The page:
During the latest Neoproterozoic to Mid-Cambrian time (580–505 Ma ago), the Earth underwent significant changes in palaeogeography that included rifting of a possible supercontinent and the near simultaneous formation of a second, slightly smaller supercontinent. It is against this tectonic backdrop that the Cambrian radiation occurred. Although the general tectonic setting during this interval is fairly well constrained, models of the exact palaeogeography are controversial because of the lack of reliable palaeomagnetic data from some of the continental blocks. Palaeogeographical models based on palaeomagnetic data range from a high-latitude configuration for most continents, to a low-latitude configuration for most continents, or to rapid oscillations in continental configurations triggered by inertial changes within the planet. Palaeobiogeographical data can also be used to help constrain palaeogeographical models. To this end we use vicariance patterns in olenellid trilobites to determine their compatibility with three end-member palaeogeographical models derived from palaeomagnetic data for the Neoproterozoic and early Cambrian. The most congruent palaeogeographical model with respect to the palaeobiogeographical data described herein is the high-latitude configuration for most continents. Those palaeomagnetic models that predict inertial interchange true polar wander or multiple episodes of true polar wander differ significantly from the results from palaeobiogeography. The low-latitude palaeogeographical models also differ from the results from palaeobiogeography, but this may partly arise because of a lack of palaeomagnetic and palaeobiogeographical data from many parts of present-day South America and Africa.
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BeitragVerfasst am: Mi Aug 31, 2005 5:50 pm    Titel: Antworten mit Zitat

Jonathan M. Adrain, Stephen R. Westrop, Brian D. E. Chatterton, and Lars Ramsköld (2000): Silurian trilobite alpha diversity and the end-Ordovician mass extinction. - Paleobiology 26 (4): 625 - 646.

Following the end-Ordovician extinction, global clade diversity of Silurian trilobites dropped to about half of Ordovician levels. Although clade diversity failed to recover, this extinction had surprisingly little long-term impact on the number of trilobite species that occupied local habitats (alpha diversity). A new compilation of data from Laurentia and other continents indicates that Silurian trilobite alpha diversities in all major environments were comparable to those of the Late Cambrian and Ordovician; shallow subtidal diversity reached an all-time high during the Late Ordovician. The profound differences in patterns at local and global levels demonstrate the necessity for a hierarchical approach to analyses of diversity. Factors governing global clade diversity are lodged at hierarchical levels beyond those controlling local species richness and must be sought in studies of between-habitat (beta) or geographic (gamma) diversity.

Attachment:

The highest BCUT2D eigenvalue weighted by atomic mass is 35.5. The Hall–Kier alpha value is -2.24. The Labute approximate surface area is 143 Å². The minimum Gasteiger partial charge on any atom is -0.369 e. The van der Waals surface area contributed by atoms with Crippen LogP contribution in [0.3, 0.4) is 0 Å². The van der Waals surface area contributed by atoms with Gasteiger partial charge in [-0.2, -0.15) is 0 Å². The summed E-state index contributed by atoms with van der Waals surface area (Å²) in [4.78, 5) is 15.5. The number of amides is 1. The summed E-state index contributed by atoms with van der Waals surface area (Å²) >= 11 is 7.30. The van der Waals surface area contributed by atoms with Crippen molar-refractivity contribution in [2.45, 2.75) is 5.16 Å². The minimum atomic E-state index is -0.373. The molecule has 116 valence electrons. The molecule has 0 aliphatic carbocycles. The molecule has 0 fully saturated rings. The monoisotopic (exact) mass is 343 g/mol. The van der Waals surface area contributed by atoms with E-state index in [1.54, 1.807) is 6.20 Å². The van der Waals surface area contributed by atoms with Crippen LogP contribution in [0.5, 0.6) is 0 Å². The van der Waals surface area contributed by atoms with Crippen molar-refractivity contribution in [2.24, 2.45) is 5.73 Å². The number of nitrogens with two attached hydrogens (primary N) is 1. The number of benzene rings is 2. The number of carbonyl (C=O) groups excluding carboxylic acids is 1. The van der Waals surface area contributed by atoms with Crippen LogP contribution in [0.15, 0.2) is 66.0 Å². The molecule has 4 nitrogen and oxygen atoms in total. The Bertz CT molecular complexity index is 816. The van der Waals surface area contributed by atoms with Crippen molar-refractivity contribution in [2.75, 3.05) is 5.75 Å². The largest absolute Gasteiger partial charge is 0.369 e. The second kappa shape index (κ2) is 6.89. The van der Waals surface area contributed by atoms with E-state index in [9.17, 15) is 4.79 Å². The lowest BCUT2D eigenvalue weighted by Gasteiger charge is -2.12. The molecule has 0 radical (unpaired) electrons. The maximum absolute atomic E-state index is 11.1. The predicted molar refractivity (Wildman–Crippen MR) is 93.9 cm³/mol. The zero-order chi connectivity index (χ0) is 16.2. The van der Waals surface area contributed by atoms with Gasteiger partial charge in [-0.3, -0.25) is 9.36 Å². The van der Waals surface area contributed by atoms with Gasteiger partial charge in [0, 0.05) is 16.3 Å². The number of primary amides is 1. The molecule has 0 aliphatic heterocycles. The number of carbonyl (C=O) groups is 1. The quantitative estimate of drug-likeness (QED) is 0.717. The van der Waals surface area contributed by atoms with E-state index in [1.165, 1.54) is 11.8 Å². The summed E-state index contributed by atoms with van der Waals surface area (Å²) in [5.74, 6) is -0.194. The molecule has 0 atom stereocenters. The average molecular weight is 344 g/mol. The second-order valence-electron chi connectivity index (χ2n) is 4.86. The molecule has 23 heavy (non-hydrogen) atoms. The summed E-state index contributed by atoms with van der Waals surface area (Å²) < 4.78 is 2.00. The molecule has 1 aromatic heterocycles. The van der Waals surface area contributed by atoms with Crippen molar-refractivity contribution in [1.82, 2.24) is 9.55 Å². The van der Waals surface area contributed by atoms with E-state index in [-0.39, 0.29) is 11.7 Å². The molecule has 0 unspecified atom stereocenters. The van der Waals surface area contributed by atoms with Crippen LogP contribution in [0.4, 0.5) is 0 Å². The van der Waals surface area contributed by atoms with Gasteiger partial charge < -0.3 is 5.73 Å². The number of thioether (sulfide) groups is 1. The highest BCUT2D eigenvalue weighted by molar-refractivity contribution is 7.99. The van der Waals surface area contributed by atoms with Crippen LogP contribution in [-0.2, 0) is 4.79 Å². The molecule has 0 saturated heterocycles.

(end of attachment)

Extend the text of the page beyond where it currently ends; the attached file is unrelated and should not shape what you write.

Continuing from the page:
Arnold I. Miller and Shuguang Mao (1995): Association of orogenic activity with the Ordovician radiation of marine life. - Geology, 23 (4): 305 - 308.



The Ordovician radiation of marine life was among the most substantial pulses of diversification in Earth history and coincided in time with a major increase in the global level of orogenic activity. To investigate a possible causal link between these two patterns, the geographic distributions of 6576 individual appearances of Ordovician genera around the world were evaluated with respect to their proximity to probable centers of orogeny (foreland basins). Results indicate that these genera, which belonged to an array of higher taxa that diversified in the Middle and Late Ordovician (trilobites, brachiopods, bivalves, gastropods, monoplacophorans), were far more diverse in, and adjacent to, foreland basins than they were in areas farther removed from orogenic activity (carbonate platforms). This suggests an association of orogeny with diversification at that time.
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BeitragVerfasst am: Mo Okt 10, 2005 4:33 pm    Titel: Antworten mit Zitat

J. Javier Álvaro, Olaf Elicki, Gerd Geyer, Adrian W. A. Rushton and John H. Shergold (2003): Palaeogeographical controls on the Cambrian trilobite immigration and evolutionary patterns reported in the western Gondwana margin. - Palaeogeography, Palaeoclimatology, Palaeoecology, 195 (1-2), 5-35.


Abstract
Southward drifting of the western Gondwanan margin during the Cambrian has been demonstrated by means of both palaeomagnetic methods and lithological indicators of climate (such as carbonates and evaporites). Recent improvements in biostratigraphical correlations permit an enhanced understanding of the climatic and palaeobiogeographical constraints that controlled the distribution of Cambrian benthic communities. Palaeogeographical and biogeographical reconstructions based on trilobites are reported in this paper in order to test interaction between migration, speciation and extinction rates. The variability of the documented biogeographical patterns is directly related to species diversity, in which wider distribution coincides with transgressive trends and subsequent connection of neighbouring platforms. Early Cambrian trilobite faunas show a high degree of both substrate control and endemicity, although transgressions led to parallel shifts in faunal compositions. By contrast, Mid-Cambrian trilobite faunas are relatively uniform across western Gondwana, and latest Mid- and Late Cambrian associations document influence of an increased similarity with Asian trilobite faunas.